The show is beloved in the U.K.; for American podcast enthusiasts, it might be experienced as a refreshing change of pace. It’s nothing like the “This American Life” style of audio entertainment, marked by self-effacing narrative authority, inventive sound design, human intimacy of various kinds, and artfully revealed narrative surprises. It is not organized into themed seasons or arcs. Nor is it an NPR-style show about current events, scientific discoveries, or new books, satisfying a need to keep up with the cultural conversation. It’s just four intelligent people in a studio, discussing complex topics that are, as a friend of mine once said of Bragg’s openers, aggressively uncommercial. To mark the show’s seven-hundred-and-fiftieth episode, last year, a Top Ten list of favorite shows was chosen by listeners. The winning episodes included “1816, the Year Without a Summer,” “The Gin Craze,” “Photosynthesis,” and “Hildegard of Bingen.” Take that, journalistic pegs and hooks.
After listening to many episodes of In Our Time, I salute the podcast for uprooting many of the artificial walls between academic discourse and popular conversation, and for promoting a very appealing vision of journalistic irrelevance. While Bragg is in a sense functioning like a journalist, he shows us how a journalist may play an important role in society without covering it at all. His completely irrelevant discussions function like a natural mural at an airport terminal — devoid of relevant information about departures and arrivals, yet soothing the stress of transit. This kind of journalist is not broadcasting urgent facts that demand our attention, but suggesting some topics which we may enjoy.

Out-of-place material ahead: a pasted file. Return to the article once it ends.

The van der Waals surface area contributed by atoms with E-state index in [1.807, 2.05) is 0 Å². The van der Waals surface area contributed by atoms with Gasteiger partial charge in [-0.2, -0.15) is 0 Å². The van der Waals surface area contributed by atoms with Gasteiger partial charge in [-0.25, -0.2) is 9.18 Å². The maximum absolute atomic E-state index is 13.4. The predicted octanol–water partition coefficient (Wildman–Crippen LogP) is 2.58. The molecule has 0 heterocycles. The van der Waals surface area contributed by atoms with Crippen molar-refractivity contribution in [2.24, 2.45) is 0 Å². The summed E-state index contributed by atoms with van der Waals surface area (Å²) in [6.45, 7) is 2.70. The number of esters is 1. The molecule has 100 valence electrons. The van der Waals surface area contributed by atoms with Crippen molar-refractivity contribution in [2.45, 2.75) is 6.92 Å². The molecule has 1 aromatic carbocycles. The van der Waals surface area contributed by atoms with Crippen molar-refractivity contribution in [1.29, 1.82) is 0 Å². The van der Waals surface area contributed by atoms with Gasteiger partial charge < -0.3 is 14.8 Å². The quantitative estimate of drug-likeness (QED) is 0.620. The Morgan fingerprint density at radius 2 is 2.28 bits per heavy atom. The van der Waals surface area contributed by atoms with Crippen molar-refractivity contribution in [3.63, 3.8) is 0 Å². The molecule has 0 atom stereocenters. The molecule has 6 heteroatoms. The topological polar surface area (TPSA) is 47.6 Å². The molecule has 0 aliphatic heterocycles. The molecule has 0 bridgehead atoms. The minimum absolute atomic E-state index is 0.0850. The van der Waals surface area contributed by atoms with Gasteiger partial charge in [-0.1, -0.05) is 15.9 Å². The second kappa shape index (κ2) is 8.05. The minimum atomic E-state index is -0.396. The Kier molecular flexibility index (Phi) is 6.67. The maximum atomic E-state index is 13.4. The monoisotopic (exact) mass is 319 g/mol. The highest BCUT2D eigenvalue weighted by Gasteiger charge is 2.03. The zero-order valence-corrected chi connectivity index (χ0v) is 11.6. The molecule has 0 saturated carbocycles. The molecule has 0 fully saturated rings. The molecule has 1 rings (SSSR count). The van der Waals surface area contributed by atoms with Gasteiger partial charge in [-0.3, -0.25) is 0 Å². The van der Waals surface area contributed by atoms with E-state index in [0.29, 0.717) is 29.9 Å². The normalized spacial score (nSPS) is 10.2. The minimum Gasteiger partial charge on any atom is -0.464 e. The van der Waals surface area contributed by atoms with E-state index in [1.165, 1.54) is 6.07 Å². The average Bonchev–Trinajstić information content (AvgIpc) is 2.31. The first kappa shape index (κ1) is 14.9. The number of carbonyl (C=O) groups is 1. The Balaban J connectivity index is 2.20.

A working class boy who matriculated at Oxford, Bragg also displays an amateur’s enthusiasm and confidence for wide-ranging conversation, unaffected by the professional’s sense of rank and reputation. One may find the conversations occasionally boring, but they are never condescending towards the listener. Rather than promoting the expertise of his interlocutors as a proof of his own credibility, Bragg goes about the dialogues without self-consciousness. He is just a normal person discussing normal things with a select group of people, not a nerd apologetically geeking out on fandoms. With many episodes on the history of math and science, his eclecticism also contradicts the popular mythology that only technical personalities are inclined toward “STEM” subjects.
And though the topics seem elite, they are actually of more universal interest than many of the narrow subjects of an NPR-style podcast. A report about race in Alabama immediately makes large segments of the population self-conscious or defensive, while very few may object to a report on asteroids. This is a quiet bastion of civilized conversation, at which both the interested laity and obliging experts may participate in those discussions of history and science which make a society a true society, with knowledge enduring beyond the weekly reports.